Menu

Financial Assistance for Mesothelioma Patients

  • Learn about mesothelioma compensation options
  • Receive help paying for treatment costs
  • $32 billion available now to mesothelioma victims
Get Help Now

In 1860, Armstrong World Industries, then called Armstrong Cork Company, began as a small two-man cork bottle stopper manufacturer in Pittsburgh, Pennsylvania. The company expanded its cork business to include the production of insulation, flooring and ceiling materials. Armstrong World Industries included asbestos in these products.

Founder Thomas M. Armstrong prided himself on his motto, “Let the buyer have faith,” although by including asbestos in their materials, the company exposed thousands of employees and consumers to the carcinogenic material. The company has since ceased using the fibers and split into smaller separate entities. However, the company faced many lawsuits from asbestos victims and filed for bankruptcy in 2000. This led to the creation of an asbestos trust in 2006 to pay those exposed to asbestos by Armstrong World Industries.


Armstrong World Industries History of Asbestos Use

Quick Facts
  • Years in Operation: 1860 – present
  • Location: Lancaster, Pennsylvania
  • Production: Insulation, flooring, ceiling materials
  • Asbestos Trust: Yes

Armstrong World Industries first opened its doors in 1860, founded by Thoms M. Armstrong and John D. Glass in Pittsburgh, Pennsylvania. By the 1890s, Armstrong World Industries was the largest producer of cork in the world, and in 1891, the company was incorporated.

Armstrong and Glass then expanded the company to produce insulation, flooring and ceiling materials. Around this time, asbestos was also starting to grow in popularity, and was an easy and inexpensive additive to their new line of products.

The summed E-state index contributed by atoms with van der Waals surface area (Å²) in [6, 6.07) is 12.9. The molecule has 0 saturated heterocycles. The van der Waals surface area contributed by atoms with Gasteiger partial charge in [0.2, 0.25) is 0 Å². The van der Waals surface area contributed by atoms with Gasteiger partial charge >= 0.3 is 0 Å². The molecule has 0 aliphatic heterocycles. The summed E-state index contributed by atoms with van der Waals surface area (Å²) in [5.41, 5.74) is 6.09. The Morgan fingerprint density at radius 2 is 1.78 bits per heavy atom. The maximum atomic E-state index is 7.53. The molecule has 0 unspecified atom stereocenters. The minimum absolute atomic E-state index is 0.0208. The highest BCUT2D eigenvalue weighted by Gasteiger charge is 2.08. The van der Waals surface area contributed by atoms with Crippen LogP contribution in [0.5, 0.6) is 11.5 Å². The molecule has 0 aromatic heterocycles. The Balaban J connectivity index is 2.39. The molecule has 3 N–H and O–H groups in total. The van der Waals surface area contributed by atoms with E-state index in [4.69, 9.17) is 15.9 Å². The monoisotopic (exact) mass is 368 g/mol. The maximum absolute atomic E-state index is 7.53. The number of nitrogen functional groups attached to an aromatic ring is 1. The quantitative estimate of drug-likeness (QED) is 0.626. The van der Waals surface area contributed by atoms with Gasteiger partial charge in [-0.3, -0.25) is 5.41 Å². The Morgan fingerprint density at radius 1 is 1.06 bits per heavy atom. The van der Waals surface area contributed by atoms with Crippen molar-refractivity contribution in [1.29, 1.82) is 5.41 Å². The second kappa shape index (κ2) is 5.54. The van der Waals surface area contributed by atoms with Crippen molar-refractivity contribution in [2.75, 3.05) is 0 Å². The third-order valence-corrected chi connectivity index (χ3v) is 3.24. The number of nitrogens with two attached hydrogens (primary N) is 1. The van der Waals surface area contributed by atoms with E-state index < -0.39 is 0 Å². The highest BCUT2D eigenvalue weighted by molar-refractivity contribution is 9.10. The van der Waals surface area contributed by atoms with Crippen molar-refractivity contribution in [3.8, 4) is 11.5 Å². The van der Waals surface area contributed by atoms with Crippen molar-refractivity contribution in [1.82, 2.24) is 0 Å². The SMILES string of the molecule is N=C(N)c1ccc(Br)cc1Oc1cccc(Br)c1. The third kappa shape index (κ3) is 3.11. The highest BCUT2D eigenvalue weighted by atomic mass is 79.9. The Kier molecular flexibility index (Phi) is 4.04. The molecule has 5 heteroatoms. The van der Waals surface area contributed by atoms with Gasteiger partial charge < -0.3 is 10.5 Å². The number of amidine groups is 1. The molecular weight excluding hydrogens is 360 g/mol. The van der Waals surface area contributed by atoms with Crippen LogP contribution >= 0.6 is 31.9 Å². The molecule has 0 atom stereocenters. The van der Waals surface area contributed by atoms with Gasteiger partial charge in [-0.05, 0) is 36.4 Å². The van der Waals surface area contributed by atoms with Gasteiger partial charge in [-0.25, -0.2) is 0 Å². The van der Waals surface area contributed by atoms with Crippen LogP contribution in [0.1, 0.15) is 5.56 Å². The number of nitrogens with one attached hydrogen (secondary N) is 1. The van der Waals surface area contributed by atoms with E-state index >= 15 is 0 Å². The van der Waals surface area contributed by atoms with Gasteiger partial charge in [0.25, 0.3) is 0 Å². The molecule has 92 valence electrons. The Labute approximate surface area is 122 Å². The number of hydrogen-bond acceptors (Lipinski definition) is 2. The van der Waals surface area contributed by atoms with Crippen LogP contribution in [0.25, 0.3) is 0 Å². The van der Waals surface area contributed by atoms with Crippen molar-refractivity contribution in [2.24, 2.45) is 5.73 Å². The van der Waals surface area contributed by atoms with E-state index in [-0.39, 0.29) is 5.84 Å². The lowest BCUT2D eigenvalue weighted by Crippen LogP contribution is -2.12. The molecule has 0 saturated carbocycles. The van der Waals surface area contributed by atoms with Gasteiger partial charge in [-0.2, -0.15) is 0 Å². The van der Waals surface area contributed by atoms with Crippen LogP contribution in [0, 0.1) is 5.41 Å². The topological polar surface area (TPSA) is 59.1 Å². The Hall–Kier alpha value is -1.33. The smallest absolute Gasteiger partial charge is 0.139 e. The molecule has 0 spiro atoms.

The death of Armstrong in 1908 did not prevent the company from further growth. In 1907, the expansion and surging business led the company to build a linoleum factory in Lancaster, Pennsylvania. This factory was followed by further expansion into South Gate, CA; Kakakee, Il; and Jackson, MS.

Armstrong World Industries survived the Great Depression and contributed to the war effort during World War II by producing ammunition, wing tips for planes, cork insulation for submarines and camouflage. WWII occurred at the beginning of the asbestos boom and the fibers were used heavily in the war efforts by many different industrial companies.

During this time, Armstrong World Industries continued to expand and acquired other companies, some of whom may also have used asbestos in their products.

Armstrong World Industries’ Acquisitions
  • Brinton Carpets
  • E. & B. Carpet Mills
  • Hart Glass Manufacturing
  • Knapp & Tubbs
  • Lancaster Cork Works
  • Thomasville Furniture Industries
  • Whitall Tatum

The use of asbestos within Armstrong World Industries products ended in 1987, and the company has continued to grow. They have acquired other companies and split into more specialized entities, including the departure of their flooring arm of the organization. In 2016, Armstrong Flooring, Inc. separated from Armstrong World Industries and is now a publicly-traded company.

Armstrong World Industries Asbestos Products

Armstrong World Industries’ first product, cork stoppers for bottles, was asbestos-free, however the same can’t be said for their expansion into insulation, flooring and ceiling products. The company used asbestos fibers in their products from 1909 until April 1987.

Asbestos-containing products produced by Armstrong World Industries included resilient floor tile, lining felt and backing for sheet vinyl and acoustic cement, among others. Asbestos was added to these building materials to improve resistance to chemicals, fire and heat.

Armstrong World Industries Products Containing Asbestos
Expand List of Products Containing Asbestos

Product Name Start Year End Year
Armstrong 314 Acoustic Cement 1945 1953
Armstrong Armaspray 1966 1968
Armstrong Accobest Gasketing Material 1963 1967
Armstrong Accopac Asbestos Paper 1930 1939
Armstrong Armaspray 16 Spray-on Insulation
Armstrong Armatemp Cement No. 10
Armstrong Asphalt Tile 1961 1972
Armstrong CC Navy Sealer 1931 1972
Armstrong Emulsions
Armstrong Excelon Tile
Armstrong Excelon Vinyl Asbestos Floor Tile 1939 1957
Armstrong Finishes
Armstrong FRJ
Armstrong Heavy Duty FRJ 1954 1980
Armstrong Heavy-Duty FRJ Insulation Jacket